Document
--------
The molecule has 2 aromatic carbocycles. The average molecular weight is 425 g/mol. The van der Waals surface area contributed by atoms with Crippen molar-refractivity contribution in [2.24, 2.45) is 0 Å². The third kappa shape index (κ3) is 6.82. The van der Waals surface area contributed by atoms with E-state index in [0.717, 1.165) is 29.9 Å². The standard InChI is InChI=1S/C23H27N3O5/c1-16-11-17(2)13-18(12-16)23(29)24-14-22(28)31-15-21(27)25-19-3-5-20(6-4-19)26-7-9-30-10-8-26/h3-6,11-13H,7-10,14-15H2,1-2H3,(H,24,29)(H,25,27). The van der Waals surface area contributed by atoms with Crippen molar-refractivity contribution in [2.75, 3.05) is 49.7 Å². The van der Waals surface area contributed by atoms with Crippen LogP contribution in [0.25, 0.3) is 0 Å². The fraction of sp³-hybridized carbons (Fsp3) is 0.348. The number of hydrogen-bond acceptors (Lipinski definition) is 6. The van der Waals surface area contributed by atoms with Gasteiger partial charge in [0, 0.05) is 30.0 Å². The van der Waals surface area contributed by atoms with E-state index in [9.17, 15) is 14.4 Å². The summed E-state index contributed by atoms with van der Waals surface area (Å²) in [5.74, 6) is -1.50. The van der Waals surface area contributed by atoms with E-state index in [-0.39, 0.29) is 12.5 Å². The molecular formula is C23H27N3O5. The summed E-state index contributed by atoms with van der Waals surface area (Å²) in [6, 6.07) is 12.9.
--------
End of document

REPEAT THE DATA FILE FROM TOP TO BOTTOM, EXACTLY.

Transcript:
The molecule has 2 aromatic carbocycles. The average molecular weight is 425 g/mol. The van der Waals surface area contributed by atoms with Crippen molar-refractivity contribution in [2.24, 2.45) is 0 Å². The third kappa shape index (κ3) is 6.82. The van der Waals surface area contributed by atoms with E-state index in [0.717, 1.165) is 29.9 Å². The standard InChI is InChI=1S/C23H27N3O5/c1-16-11-17(2)13-18(12-16)23(29)24-14-22(28)31-15-21(27)25-19-3-5-20(6-4-19)26-7-9-30-10-8-26/h3-6,11-13H,7-10,14-15H2,1-2H3,(H,24,29)(H,25,27). The van der Waals surface area contributed by atoms with Crippen molar-refractivity contribution in [2.75, 3.05) is 49.7 Å². The van der Waals surface area contributed by atoms with Crippen LogP contribution in [0.25, 0.3) is 0 Å². The fraction of sp³-hybridized carbons (Fsp3) is 0.348. The number of hydrogen-bond acceptors (Lipinski definition) is 6. The van der Waals surface area contributed by atoms with Gasteiger partial charge in [0, 0.05) is 30.0 Å². The van der Waals surface area contributed by atoms with E-state index in [9.17, 15) is 14.4 Å². The summed E-state index contributed by atoms with van der Waals surface area (Å²) in [5.74, 6) is -1.50. The van der Waals surface area contributed by atoms with E-state index in [-0.39, 0.29) is 12.5 Å². The molecular formula is C23H27N3O5. The summed E-state index contributed by atoms with van der Waals surface area (Å²) in [6, 6.07) is 12.9.